Do Anxiety Rings Work? Here’s Our Review
Hair twirling, pen clicking, skin picking.
I’ve been a fidgeter all my life. It happens when I’m overstimulated with pressure and complex emotions, but it also happens when I’m under-stimulated and uninterested in the topic at hand. I doodled, tapped, and bounced my way through school and carried those habits into my work. These days I do most of my work alternating between laying on the floor, bouncing on an exercise ball, or criss-crossed and tangled up in a chair.
I hadn’t thought much of it until I recently sat alone at my local hangout spot, crocheting ferociously while I watched the traffic pass by. Why, even in moments of still contemplation, are my hands always moving?
Fidgeting takes many forms, such as foot tapping or nail biting, and often presents in people with anxiety, ADHD, autism and other neurodevelopmental disorders. Fidgeting can also be described as stimming, or self-stimulatory behavior, which is a process that helps an individual manage sensory issues like under-stimulation and overstimulation. However, fidgeting is not a behavior that only lives in these spaces—we all have our own individual responses to certain stimuli.
While I’m navigating my own discovery of what fidgeting means for me (hello, psychiatrist wait times), I decided to actually offer myself more opportunities to fidget instead of trying to force myself to sit still. So, thanks to countless TikTok and Pinterest ads, I got myself a spinning ring off Etsy, also called an “anxiety ring” or a “worry ring”. I wanted to see if it could offer me a more subtle outlet than tapping my fingernails or deconstructing mechanical pens and losing the springs.
It’s not just a social media trend, though. “[Anxiety rings] have a long and distinguished history in the practice of a number of religions as aids to contemplation, reflection, relaxation, and prayer,” says Dr. Paul McLaren, a Fellow of the Royal College of Psychiatrists. “Motor restlessness and muscle tension are integral components of our fear response, and channeling activity into turning a ring or pushing a bead can promote a sense of relaxation,” Dr. McLaren continues. Basically, fidget rings (and similarly, stress balls, fidget spinners, and other toys) give our restless hands something calming to do while we’re in a heightened state.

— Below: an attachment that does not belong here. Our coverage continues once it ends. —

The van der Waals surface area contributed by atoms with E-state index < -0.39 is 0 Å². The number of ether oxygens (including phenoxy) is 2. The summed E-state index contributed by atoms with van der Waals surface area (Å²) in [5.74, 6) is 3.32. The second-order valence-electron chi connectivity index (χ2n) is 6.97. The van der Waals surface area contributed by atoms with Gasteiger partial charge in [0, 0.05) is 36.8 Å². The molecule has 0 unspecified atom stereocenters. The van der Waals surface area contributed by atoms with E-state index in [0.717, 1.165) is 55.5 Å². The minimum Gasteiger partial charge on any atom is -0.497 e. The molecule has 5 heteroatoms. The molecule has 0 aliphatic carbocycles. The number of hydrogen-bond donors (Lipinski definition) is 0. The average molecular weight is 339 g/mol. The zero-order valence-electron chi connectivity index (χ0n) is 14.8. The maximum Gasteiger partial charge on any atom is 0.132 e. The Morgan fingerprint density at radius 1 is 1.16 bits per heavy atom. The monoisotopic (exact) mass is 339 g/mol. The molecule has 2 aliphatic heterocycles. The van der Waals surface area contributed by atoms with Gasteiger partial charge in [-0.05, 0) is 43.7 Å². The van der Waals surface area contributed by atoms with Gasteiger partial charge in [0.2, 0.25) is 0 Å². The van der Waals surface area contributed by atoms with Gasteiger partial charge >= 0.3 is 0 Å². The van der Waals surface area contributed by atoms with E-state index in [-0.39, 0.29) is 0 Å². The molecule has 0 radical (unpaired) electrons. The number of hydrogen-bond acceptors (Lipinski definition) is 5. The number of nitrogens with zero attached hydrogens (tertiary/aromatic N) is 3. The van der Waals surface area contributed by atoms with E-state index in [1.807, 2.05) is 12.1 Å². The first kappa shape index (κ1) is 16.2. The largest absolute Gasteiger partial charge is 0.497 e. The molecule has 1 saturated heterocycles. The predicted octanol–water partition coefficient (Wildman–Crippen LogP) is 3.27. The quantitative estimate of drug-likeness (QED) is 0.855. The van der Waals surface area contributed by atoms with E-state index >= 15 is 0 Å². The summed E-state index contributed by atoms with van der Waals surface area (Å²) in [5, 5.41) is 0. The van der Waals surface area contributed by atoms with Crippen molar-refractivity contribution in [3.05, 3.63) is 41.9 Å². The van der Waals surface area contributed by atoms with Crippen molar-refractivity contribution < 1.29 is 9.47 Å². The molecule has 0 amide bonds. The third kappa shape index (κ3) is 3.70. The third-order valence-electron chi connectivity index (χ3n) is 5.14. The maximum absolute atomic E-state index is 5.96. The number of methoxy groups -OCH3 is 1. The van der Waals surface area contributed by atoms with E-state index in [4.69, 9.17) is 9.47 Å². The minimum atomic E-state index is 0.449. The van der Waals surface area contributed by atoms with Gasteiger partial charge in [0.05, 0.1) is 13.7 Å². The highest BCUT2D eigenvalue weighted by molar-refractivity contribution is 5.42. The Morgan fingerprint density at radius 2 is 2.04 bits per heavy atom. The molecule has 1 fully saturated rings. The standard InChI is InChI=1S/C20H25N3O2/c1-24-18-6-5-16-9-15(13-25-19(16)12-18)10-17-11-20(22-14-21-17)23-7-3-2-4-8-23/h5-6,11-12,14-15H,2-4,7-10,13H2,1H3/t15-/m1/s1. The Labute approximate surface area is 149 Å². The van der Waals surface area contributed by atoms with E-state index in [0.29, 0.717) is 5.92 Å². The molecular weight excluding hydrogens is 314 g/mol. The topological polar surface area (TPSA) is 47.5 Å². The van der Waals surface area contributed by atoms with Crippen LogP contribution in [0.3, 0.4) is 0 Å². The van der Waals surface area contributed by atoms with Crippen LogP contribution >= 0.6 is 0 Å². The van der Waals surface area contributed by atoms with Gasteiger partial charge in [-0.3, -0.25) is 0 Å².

I’ve now been wearing my ring for a month; here’s what I’ve noticed:
1. Stimulation Management
My fidgeting has been especially active lately thanks to [name any cause honestly—there’s so much buzzy stimulation everywhere I turn]. This means it can become a major impediment when I’m trying to get work done. One email can send me into a pace around the apartment; a text message can spiral me into scrolling. Instead of a thousand outlets for fidgeting, I’m trying to center it more on one ring to rule them all (heh).
I give the ring a little spin whenever I look up from my deep work and see red bubbles full of numbered notifications and feel overwhelmed. I also spin when I’m feeling tired in the inevitable 2 p.m. slump and don’t feel like doing much of anything. It reminds me to refocus on my priorities for the day and take the next appropriate action.
As I’ve read more about this behavior, I’ve found fidgeting is a way to regulate ourselves to whichever level of stimulation works best for us in the moment, like a thermostat. Katherine Isbister, a Professor of Computational Media and researcher of the intersection of human computer interaction and games, writes in favor of fidget toys: “Psychology research about sensation seeking tells us that people often try to adjust their experiences and their environments so that they provide just the right level of stimulation.” Which, Isbister notes can relieve anxiety, focus the mind, and energize attention.
While I still take breaks to pace, bounce on my exercise ball, or pet my rabbits, having this ring helps me stay put in one spot for a little longer and be more mindful about when I take breaks. (Which is great for *actually getting things done.*)
The first day I had my ring, I held it during a full day of Zoom meetings. I felt calm and not like I had to be checking emails in the background, or doodling, or filing my nails whenever more than one person was present. As I quietly spun the ring off camera, I found it easier to listen for comprehension—rather than listen to respond.